EAST RUTHERFORD, NJ-Thirty-three-year-old Brian Whitmer defines himself as a leader. It’s certainly accurate in the textbook sense in that as a senior director at the local office of Cushman & Wakefield, he has a team of five he directs in multifamily investment sales.
But it’s true in the larger sense as well, in that Whitmer by both nature and nurture embraces leadership as a way of life. “I think of myself as a leader because I grew up in a household where both my parents ran their own business,” says Whitmer, who received his BBA from the University of Michigan in 2002. (A nine-year C&W veteran, his first job out of college was at LaSalle Bank in Chicago.)
Beyond family, Whitmer says there’s something about growing up in a small town that engenders a sense of leadership. Fremont, NE, is that town, with a population of 25,000 and the realization that “everyone knows everyone,” he says, and it’s important to do good in both your personal and professional life, because they merge. The people who stand out are those who are successful and give back. They are looked up to.” There are five tenets to leadership as Whitmer defines it:
Be approachable and supportive. Whitmer advises up-and-comers to be a resource for co-workers, clients and colleagues. “It’s the Golden Rule,” he says. “In this profession, it’s important to be collaborative and trade information.” He notes that if someone seeks your input today, “it will come back to you in spades.”
In his early 20s, for example, when he had no network or social circle, he and a handful of friends began meeting for dinner. They all paid for their own meals, designed as an opportunity to network, without an agenda. “When you’re younger and everyone is in a support role, you help each other out,” he says. Word spread, and over the years, the group has grown to 40 professionals meeting twice a year.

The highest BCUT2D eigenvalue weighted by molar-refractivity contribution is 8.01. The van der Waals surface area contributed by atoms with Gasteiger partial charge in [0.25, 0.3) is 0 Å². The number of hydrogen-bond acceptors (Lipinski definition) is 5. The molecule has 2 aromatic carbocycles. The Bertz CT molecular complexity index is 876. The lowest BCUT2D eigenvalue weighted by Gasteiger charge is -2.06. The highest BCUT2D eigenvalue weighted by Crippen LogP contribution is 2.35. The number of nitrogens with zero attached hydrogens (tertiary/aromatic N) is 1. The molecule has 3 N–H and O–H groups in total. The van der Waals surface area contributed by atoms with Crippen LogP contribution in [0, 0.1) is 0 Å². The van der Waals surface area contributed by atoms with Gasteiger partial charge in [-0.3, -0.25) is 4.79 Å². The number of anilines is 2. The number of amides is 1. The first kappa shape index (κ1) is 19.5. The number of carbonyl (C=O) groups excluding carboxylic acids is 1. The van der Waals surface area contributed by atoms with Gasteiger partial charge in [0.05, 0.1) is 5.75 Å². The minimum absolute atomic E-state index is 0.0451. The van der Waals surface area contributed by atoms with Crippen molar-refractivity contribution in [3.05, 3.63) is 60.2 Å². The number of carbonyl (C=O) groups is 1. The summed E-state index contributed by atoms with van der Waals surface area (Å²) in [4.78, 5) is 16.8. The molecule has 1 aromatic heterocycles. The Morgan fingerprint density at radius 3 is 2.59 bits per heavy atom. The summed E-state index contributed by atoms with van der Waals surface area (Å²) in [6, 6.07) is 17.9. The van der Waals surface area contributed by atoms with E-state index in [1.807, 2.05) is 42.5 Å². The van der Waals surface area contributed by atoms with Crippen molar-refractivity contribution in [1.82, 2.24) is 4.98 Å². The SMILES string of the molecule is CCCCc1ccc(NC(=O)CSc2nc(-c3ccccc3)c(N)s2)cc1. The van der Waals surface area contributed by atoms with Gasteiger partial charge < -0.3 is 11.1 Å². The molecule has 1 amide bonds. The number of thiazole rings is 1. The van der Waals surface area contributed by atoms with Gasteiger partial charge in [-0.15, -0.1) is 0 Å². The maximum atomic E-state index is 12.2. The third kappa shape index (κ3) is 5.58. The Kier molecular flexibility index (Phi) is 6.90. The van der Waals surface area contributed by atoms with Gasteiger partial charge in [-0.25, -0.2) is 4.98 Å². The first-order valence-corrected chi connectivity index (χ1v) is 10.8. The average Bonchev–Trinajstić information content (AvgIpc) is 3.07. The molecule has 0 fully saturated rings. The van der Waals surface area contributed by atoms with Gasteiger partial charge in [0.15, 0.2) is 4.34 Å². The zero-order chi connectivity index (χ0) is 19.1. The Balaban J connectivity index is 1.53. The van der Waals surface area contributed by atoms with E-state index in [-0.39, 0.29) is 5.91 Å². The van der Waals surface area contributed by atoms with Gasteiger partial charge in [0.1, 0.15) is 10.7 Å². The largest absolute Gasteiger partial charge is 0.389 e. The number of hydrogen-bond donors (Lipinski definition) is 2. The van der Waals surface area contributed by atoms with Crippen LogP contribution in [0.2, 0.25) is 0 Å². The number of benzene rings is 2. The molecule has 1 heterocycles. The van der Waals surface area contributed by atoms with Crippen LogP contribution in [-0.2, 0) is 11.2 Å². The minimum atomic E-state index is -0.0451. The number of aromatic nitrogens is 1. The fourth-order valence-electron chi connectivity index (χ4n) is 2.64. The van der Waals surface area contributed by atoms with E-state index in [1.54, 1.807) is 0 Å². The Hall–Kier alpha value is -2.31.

Whitmer reports that those relationships have matured and are now coming to fruition, “and business is coming out of it. It was nine years of planting that seed.”
Focus on building knowledge and reputation. “It all comes down to maintaining an ethical, professional and responsive approach to doing business,” says the senior director. “People want to do business with people who are at the top of their game and have fresh ideas and quality information that help them in their decision-making. That’s what I want to provide.”
Especially in transaction services—not the most transparent game in town, he notes—it’s important to know what’s going on, to be what Whitmer calls “a student of trends, the market and how investors are looking at pricing.”
Stay on the cutting edge. “A leader needs to be an independent thinker,” says Whitmer, and to know how to build on the building blocks of market knowledge. “Know your clients and what they want and you’ll begin to predict what will happen next.”
For example, he says calling housing the next boom is a no-brainer . . . today. Coming out of the downturn in early 2012 it wasn’t so clear as the economy bled jobs and the housing market crumbled. “We made a conscience effort to educate clients on what we were seeing and putting them ahead of future opportunity. Did we gamble? Sure. But we made the right bet.”
Be part of a strong team and support everyone’s professional growth and education. “And it’s important not to ask others to do what you would not do yourself,” he says, “or what you haven’t done yourself.”
Like work long hours and network like crazy. “Every weekend, every evening. We carry that tradition of hard work. Get out there and make relationships.”
Better the industry and the larger community. “Contribute time and knowledge to your company, trade organizations and philanthropic initiatives,” says Whitmer, obviously channeling his days in Fremont. “If you’re not at the table, you’re on the menu.”
So be part of the change. Whitmer cites the trade organizations that do a great job of lobbying at the national and local levels. “That’s key. They educate the public. But it’s important for us to help the cause, to go in front of planning and zoning boards, who may not understand real estate. You’re out there doing what’s important not only for your job or your company, but also for the larger community. You’re contributing to the cause.”
That, he says, is the definition of a leader.